A vengeful Thailand man reportedly killed his own infant daughter during a Facebook live stream before shutting off his device and doing the same to himself.
TheNew York Daily News alleges that the bodies of Wuttisan, 21, and 11-month-old Natalee Wongtalay were discovered hanging off the side of a partially-built, abandoned hotel near Phucket, the capital of the Asian providence, late Monday night after Natalee's mother, Jiranuch Triratana, first informed police that the father-and-child duo were missing.According to Ms. Jiranuch, Wuttisan ran off with their daughter from their shared home on Sunday after a previous argument regarding their faltering marriage, which the wife was supposedly looking to end.
"Family members said Wongtalay was angry that his wife was going to leave him," the Daily News details, "[with] his uncle [telling the] Phuket Gazette that before taking the baby, Wuttissan had allegedly choked his wife and threatened to kill her [over her plans]."
TheNew York Times further explains that an earlier search through his wife's phone may have led Wongtalay to believe that Jiranuch was being unfaithful to him.
"[Thailand] police said [the man] appeared to have been driven by jealousy," the publication adds of the dastardly Facebook live act, "and [accused Jiranuch] of having another relationship [with someone else]."
After taking his daughter to the partially-constructed Peninsula Hotel in Tambon Sakhu, Wongtalay purportedly signed onto Facebook and began live streaming himself attaching a noose around Natalee's neck, before tossing her over the side of structure and leaving her to die.
"After a burst of crying," the Times describes of the video, which has since been deleted, "[Wongtalay is witnessed climbing] over the side to retrieve her body," before him turning his phone off and, as claimed in several other reports, hanging himself alongside Natalee's body.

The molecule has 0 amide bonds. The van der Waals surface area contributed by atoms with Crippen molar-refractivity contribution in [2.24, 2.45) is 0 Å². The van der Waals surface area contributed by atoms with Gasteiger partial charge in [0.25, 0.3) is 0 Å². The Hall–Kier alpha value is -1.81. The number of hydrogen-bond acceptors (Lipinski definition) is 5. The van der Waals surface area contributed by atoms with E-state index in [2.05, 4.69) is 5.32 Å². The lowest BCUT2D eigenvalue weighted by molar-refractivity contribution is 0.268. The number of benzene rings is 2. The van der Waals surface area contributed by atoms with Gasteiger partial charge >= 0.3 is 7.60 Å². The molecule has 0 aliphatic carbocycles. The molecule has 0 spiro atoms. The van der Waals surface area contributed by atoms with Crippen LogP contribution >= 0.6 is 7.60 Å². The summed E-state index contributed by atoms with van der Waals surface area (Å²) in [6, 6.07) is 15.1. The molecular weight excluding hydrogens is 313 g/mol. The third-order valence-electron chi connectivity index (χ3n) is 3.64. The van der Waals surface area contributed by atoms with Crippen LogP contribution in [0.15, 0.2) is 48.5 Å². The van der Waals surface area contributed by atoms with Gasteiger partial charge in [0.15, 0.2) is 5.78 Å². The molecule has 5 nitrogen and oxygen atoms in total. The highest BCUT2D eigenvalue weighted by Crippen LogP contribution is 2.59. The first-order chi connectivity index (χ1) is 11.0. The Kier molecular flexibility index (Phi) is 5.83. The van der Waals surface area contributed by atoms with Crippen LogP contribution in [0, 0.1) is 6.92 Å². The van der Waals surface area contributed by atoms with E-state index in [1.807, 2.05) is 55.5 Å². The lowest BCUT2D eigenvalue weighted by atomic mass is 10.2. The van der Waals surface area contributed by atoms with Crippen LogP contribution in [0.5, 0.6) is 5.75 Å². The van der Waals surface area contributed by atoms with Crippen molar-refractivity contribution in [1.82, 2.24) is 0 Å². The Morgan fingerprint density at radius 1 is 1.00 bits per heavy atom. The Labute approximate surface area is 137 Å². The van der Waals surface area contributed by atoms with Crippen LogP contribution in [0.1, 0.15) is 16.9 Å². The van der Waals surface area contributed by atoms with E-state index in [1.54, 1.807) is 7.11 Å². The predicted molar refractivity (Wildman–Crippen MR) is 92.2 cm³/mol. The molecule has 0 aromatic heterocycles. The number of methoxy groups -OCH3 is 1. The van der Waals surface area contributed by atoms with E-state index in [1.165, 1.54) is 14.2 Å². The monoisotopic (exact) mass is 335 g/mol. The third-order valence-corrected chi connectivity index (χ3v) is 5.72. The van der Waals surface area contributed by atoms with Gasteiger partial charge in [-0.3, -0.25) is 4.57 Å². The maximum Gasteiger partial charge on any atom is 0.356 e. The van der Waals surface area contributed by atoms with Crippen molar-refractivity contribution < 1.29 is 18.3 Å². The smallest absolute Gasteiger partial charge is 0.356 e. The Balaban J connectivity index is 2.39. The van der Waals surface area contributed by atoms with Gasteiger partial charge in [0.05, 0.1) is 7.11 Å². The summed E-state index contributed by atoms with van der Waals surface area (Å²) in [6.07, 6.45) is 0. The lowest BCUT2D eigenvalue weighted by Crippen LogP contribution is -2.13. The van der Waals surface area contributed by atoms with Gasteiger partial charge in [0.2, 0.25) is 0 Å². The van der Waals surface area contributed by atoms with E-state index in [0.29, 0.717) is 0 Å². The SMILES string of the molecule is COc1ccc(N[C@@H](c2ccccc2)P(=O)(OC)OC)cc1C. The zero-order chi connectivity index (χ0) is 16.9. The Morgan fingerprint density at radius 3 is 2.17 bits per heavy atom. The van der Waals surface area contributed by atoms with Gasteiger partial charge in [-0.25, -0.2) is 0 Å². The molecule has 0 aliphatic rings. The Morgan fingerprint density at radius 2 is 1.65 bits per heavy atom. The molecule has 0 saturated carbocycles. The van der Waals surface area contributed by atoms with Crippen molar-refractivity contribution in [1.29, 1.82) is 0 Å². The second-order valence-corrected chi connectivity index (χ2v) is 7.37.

Thailand law officials say the capture of the Facebook live stream was housed on the site for more than 20 hours and eventually, made its way to the eyes of the now-widowed and effectively childless Ms. Jiranuch, who confirmed the identities of both her husband and Natalee in the gruesome video.Police were ultimately able to pick out the exact location of the bodies after previously searching through other abandoned structures in the area, and recovered them from the ceiling of a third-floor "room" at the Peninsula.
"This is an appalling incident, and our hearts go out to the family of the victim," a Singapore-based Facebook spokesman relayed to Reuters about the shocking murder-suicide.
"There is absolutely no place for content of this kind on Facebook and it has now been removed."A second video showing police removing the bodies from the scene was also taken down by the site, but it has not been wholly eradicated from the internet.
Since its inception in April 2016, the Facebook Live real-time capture feature has been engaged several times to stream acts of violence and death to Facebook users all around the world, including the shooting death of Cleveland resident Robert Godwin, 74, by Steve Stephens on Easter Sunday, as the Inquisitr noted earlier this month (other outlets, including The Verge, ultimately discovered that Stephens uploaded the video sometime after the murder, and didn't do so live, as previously mentioned).
Just as they did with the Thailand incident, spokespersons for Facebook promised that they would work on a solution to ensure that situations like the Stephens' matter, would never happen again.
"We work hard to keep a safe environment on Facebook," a rep specified to Buzzfeed, "and are in touch with law enforcement in emergencies when there are direct threats to physical safety."
Thailand news outlets were also said to have been airing the Facebook live footage of Wangtalay's murder-suicide uncensored until an edict from the country's News Broadcasting Council early Tuesday put a full stop to it.
[Featured Image by alexsi/iStock]